As the start of a new, challenging school year nears, Lytham St Anne’s parents and carers may well be very concerned about how their children are going to safely travel to and from school and college. Parents may be reassured that school and colleges are taking their duty of care and the safeguarding of their children very seriously. However, they may be anxious about the consequences of the journey to and from school when walking, cycling or a car journey is not an option.
So, as the doors of educational settings are set to reopen in two weeks’ time, the Government has issued advice about travelling to and from educational settings on both public and dedicated school buses.
Predictably, the advice says that schools and colleges should further encourage parents, staff and pupils to walk or cycle to school where it is safe and appropriate to do so. Cars should, if possible, be avoid because of congestion and environmental concerns.
However, bus drivers will be very pleased to learn that the advice says that there is no expectation for drivers to police pupil behaviour. Their role is to focus on driving the vehicle safely. However, there are a wealth of recommendations
The advice says:
- School and college should stagger start and finish times
- Bus services used predominantly by school children should be designated ‘school only services’
- Additional coaches should be contracted to provide dedicated school transport services
To prevent the spread of Covid-19 on dedicated school buses the advice says that:
- Children and young people aged 11 and over should wear a face covering when travelling on dedicated transport.
- Children, young people, drivers and passenger assistants must clean their hands before boarding transport and again on disembarking.
- Frequently touched surfaces should be cleaned after each journey wherever possible, and enhanced cleaning should take place at the end of each day.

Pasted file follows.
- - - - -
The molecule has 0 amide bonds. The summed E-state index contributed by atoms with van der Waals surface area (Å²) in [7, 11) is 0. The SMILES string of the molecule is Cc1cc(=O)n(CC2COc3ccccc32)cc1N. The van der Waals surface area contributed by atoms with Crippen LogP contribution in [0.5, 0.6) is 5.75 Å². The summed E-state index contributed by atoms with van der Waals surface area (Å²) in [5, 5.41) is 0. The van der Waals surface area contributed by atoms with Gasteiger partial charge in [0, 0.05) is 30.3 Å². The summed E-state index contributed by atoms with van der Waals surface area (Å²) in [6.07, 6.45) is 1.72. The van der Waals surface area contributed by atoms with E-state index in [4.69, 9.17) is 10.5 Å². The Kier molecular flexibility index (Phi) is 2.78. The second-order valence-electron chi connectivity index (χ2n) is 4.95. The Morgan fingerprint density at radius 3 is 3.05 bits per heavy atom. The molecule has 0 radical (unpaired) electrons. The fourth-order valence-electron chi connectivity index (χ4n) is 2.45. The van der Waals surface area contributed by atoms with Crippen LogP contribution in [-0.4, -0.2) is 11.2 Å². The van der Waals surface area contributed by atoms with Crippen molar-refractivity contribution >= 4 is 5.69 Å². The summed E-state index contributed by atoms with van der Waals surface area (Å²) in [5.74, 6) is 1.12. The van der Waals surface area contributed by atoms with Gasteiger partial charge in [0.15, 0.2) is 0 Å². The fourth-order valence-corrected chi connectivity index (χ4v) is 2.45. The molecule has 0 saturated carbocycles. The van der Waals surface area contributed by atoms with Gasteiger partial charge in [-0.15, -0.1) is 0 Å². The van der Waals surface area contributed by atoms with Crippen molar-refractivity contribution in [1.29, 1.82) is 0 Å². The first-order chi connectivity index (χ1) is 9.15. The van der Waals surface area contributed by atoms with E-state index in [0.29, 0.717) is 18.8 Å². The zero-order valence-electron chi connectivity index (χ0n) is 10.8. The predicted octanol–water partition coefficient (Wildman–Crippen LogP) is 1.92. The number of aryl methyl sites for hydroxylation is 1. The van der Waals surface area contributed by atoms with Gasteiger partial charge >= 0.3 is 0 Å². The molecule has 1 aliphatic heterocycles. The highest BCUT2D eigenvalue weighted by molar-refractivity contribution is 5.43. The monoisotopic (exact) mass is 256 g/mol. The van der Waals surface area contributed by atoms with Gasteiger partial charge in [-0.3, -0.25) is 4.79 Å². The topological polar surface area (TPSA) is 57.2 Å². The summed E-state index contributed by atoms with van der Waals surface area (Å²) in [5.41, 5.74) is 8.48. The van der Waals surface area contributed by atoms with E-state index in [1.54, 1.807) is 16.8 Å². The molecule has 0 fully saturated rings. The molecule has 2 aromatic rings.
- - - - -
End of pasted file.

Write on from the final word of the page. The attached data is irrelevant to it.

- Children should be encouraged to carry tissues on home to school transport. These will need to be disposed of in a covered bin. Where it is not possible to have a bin on board, schools should have a suitable disposal process on arrival, in line with their process for disposing of face coverings.
- Children either sit with their ‘bubble’ on school transport, or with the same constant group of children each day
- Children and young people from different schools should not travel at the same time or, if they do, the children from each school should sit together as a group
- There should be a ‘first in, last out’ system, with those children getting on first seated at the rear of the bus and the bus filling forwards (such arrangements will require clear communication between schools and families and children)
- The use of face to face seating on home to school transport should be avoided wherever possible
- Good ventilation of fresh air wherever possible by keeping windows, or roof lights, on home to school transport, open should be ensured.
- If a child or young person develops symptoms whilst at school or their place of education, they will be sent home. They must not travel on home to school transport. The school or place of education should contact the parent or carer who should make arrangements for the child or young person’s journey home.
Lancashire County Council’s head of public and integrated transport, Oliver Starkey, announced that the authority was working with school bus operators on plans to prevent the spread of coronavirus, saying, ‘These (plans) include managing queues, maximising ventilation, and ensuring vehicles are sanitised.’
‘We are also working closely with the bus companies to identify where there may be a need to provide additional services as schools return due to the reduced capacity on each vehicle as a result of the continued need for social distancing on public buses. The confidence of parents and children about going back to school is crucial. They have been told all the way along about the importance of social distancing – and our young people have more knowledge about what they should be doing than they are given credit for.’
Deputy Labour opposition group leader John Fillis said he was shocked to learn that social distancing would not be a requirement when Lancashire’s school buses return to the roads next month, ‘It’s easy to imagine that some poor kids will be terrified at being put on a packed bus. What’s the point in being in a bubble when you arrive at school if you’re sandwich-packed on a bus to get there and back?’